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Student loans

05/22/07 12:00AM By Allen Gilbert
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(HOST) Got student loans? The New York attorney general has been investigating the agencies making the loans. Commentator Allen Gilbert takes a look at the industry that has developed because college costs keep rising.

(GILBERT) If you had bought stock in the company Sallie Mae in 1997, it'd be worth a lot today - triple its original value, in fact.

What's Sallie Mae selling, that it can reward investors so handsomely?

Sallie Mae sells student loans. And the story of Sallie Mae is a window into the big money world of higher education.

Any parent who's had a kid in college knows what "big money" means in terms of tuition. Tuitions have been rising at rates way above inflation. College costs now range up to nearly $50,000 per year at pricey private schools. Even at state universities, an annual bill of $20,000 is not unusual.

How can people afford this? The answer is that they borrow - a lot. Student loans have been the capital that's financed the huge growth in higher education costs. Without loans, few Americans could afford college.

Sallie Mae is one of the financial agencies that make student loans. It used to be a quasi-government agency. In 1997 it cut its ties with the government. That transformation said a lot. There was major money to be made in student loans.

The student loan business has two great advantages for investors. First, it's a guaranteed growth business. Every year that college costs rise, families need to borrow more. Second, the student loan business is virtually fail-safe. The federal government backs the loans. Lenders can even make money off failed loans through collection efforts.

These factors help to explain the recent investigations into companies such as Sallie Mae and other student loan agencies. With so much money on the table, there were bound to be abuses. And New York State Attorney General Andrew Cuomo found them. Cuomo determined that some lenders were cutting deals with colleges so they'd be designated the "preferred" lender on campus. These inducements tallied in the hundreds of thousands of dollars, in some cases. But to the lenders, it was worth it. The school would steer students to them - even if cheaper loans were available elsewhere.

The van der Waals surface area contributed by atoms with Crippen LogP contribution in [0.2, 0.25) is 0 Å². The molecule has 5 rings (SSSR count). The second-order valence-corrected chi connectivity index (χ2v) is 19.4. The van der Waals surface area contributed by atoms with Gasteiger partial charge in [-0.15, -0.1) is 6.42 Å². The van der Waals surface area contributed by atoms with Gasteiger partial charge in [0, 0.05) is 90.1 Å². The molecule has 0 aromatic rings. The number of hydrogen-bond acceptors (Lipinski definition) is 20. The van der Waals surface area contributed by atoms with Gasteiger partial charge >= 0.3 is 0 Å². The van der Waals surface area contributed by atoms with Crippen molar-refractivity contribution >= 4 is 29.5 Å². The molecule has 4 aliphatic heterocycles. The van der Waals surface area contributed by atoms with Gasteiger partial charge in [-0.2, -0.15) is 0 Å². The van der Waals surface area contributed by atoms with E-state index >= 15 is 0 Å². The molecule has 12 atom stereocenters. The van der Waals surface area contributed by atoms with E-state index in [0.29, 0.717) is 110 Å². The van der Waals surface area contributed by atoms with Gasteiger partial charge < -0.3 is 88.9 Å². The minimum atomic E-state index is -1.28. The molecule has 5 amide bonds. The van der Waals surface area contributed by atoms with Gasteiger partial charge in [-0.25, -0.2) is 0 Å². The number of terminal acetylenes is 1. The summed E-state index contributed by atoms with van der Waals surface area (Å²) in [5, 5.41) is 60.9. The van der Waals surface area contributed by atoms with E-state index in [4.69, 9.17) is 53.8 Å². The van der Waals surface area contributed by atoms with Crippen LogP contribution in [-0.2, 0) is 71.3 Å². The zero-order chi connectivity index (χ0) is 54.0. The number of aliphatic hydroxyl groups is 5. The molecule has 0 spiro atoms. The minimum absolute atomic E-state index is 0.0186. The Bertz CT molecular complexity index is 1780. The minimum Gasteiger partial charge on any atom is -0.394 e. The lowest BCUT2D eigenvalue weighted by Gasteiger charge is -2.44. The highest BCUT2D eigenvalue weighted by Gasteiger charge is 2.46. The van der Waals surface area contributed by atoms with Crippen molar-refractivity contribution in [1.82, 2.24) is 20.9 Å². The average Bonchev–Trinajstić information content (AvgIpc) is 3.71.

Attorneys general in other states have joined New York's Cuomo in investigating the practices of lenders in their home states. Presumably the Vermont attorney general is doing the same here, and one trusts he'll find no wrongdoing among lenders. But whenever there is the aggregation of large sums of money, strong oversight is warranted.

So many intangible things in our lives have become commodities, requiring huge financial structures to prop them up. Health care, in addition to higher education, comes to mind. Insurers play the role for health care that student loan agencies play for colleges. They pay the bills. That's great for the institutions providing health care or education, because they have a steady stream of cash. But it's also great for the companies providing the financing. They have a steady stream of profits. In the case of the nonprofit companies operating in the field, they have a comfortable operating margin.

Is it any wonder that Sallie Mae was the target of a takeover bid this spring? There's a lot of money to be made in higher education.

Allen Gilbert is a former journalist, teacher, and consultant currently serving as executive director of the ACLU of Vermont.

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